Encyclopędia Britannica: Or, A Dictionary of Arts, Sciences, and Miscellaneous Literature, Volume 13, Part 1
Colin Macfarquhar, George Gleig
A. Bell and C. Macfarquhar, 1797 - Encyclopedias and dictionaries
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againſt almoſt alſo angle anſwer appear ariſe becauſe beſides beſt body called caſe cauſe centre circumſtances coaſt colour confiderable conſequently conſtruction courſe deſcribed diminiſhed diſcovered diſcovery diſtance diſtinét diſtinguiſhed eaſily eaſt equal fide firſt fiſh fituated focus glaſs glaſſes greateſt himſelf hiſtory houſe incident increaſe inſtrument iſland itſelf Jugurtha juſt laſt leaſt leſs light likewiſe meaſure microſcope moſt motion muſt neceſſary Numidia objećt obſerved occaſion oppoſite paſs paſſing perſon philoſophers poſition poſſible preſent priſm publiſhed purpoſe queſtion raiſed rays reaſon reflected refraction repreſented reſpect reſt riſe ſaid ſame ſays ſea ſecond ſee ſeems ſeen ſent ſeparated ſerve ſet ſeveral ſhadow ſhall ſhe ſhip ſhort ſhould ſhow ſide ſmall ſome ſometimes ſon ſoon ſort ſouth ſpace ſpecies ſquare ſtands ſtate ſtill ſtone ſtreaks ſtrong ſubject ſubſtance ſuch ſufficient ſun ſuppoſed ſurface teleſcope themſelves theſe thoſe tion uſe uſual veſſel viſible viſion weſt whoſe
Page 35 - The change of motion is proportional to the motive force impressed ; and is made in the direction of the right line in which that force is impressed.
Page 122 - ... he always annexes to the dove ; but, if he pretends to defend the preference he gives to one or the other by endeavouring to prove that this more beautiful form proceeds from a particular gradation of magnitude, undulation of a curve, or direction of a line, or whatever other conceit of his imagination he shall fix on as a criterion of form, he will be continually contradicting himself, and find at last that the great Mother of Nature will not be subjected to such narrow rules.
Page 122 - I suppose it will be easily granted, that no man can judge whether any animal be beautiful in its kind, or deformed, who has seen only one of that species...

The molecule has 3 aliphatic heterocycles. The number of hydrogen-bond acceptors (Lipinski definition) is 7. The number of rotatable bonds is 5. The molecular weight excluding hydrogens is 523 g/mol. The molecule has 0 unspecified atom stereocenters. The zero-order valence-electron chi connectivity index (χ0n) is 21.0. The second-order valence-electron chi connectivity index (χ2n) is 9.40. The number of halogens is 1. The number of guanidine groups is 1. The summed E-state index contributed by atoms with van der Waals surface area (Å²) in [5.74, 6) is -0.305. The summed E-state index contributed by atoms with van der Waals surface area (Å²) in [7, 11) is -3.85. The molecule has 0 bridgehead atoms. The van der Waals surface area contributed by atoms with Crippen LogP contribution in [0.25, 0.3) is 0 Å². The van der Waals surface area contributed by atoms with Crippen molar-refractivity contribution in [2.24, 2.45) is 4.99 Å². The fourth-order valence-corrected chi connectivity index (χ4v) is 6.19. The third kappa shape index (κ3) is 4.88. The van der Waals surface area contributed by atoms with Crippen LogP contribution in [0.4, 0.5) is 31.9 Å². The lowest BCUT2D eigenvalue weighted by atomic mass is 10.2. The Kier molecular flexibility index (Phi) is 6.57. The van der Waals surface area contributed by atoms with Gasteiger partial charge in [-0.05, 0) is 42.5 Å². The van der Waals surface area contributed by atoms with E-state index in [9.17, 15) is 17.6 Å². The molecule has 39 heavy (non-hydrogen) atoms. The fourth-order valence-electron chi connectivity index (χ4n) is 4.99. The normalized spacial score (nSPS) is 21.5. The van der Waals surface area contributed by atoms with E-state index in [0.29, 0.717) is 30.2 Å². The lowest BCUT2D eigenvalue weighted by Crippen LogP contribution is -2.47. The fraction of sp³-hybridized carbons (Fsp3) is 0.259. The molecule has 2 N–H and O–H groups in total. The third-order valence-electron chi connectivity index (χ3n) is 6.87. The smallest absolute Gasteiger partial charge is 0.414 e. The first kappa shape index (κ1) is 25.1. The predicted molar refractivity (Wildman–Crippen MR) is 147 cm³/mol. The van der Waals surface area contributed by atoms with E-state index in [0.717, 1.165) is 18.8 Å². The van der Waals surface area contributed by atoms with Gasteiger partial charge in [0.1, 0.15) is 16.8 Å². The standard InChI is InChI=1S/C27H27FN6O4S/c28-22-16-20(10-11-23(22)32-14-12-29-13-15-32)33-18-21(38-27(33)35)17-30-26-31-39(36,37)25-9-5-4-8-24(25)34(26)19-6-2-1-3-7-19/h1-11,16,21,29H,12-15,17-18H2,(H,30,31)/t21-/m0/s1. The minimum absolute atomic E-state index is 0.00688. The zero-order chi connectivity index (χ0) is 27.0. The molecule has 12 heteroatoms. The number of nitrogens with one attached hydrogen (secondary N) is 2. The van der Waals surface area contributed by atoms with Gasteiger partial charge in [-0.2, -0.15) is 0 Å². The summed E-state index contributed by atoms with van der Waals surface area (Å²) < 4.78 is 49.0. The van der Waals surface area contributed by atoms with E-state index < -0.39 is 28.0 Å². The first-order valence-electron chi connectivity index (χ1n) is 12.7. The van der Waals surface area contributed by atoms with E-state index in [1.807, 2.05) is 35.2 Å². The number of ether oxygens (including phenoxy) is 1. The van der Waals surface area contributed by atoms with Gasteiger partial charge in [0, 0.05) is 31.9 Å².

Page 131 - ... we lose the abhorrence of their faults, because they do not hinder our pleasure, or, perhaps, regard them with some kindness, for being united with so much merit.
Page 131 - It is therefore not a sufficient vindication of a character, that it is drawn as it appears, for many characters ought never to be drawn; nor of a narrative, that the train of events is agreeable to observation and experience, for that observation which is called knowledge of the world, will be found much more frequently to make men cunning than good.
Page 122 - ... the centre ; or it may be compared to pendulums vibrating in different directions over one central point ; and as they all cross the centre, though only one passes through any other point...
Page 122 - Every species of the animal as well as the vegetable creation may be said to have a fixed or determinate form, towards which nature is continually inclining...
Page 224 - But Jonah rose up to flee unto Tarshish from the presence of the LORD, and went down to Joppa ; and he found a ship going to Tarshish : so he paid the fare thereof, and went down into it, to go with them unto Tarshish from the presence of the LORD.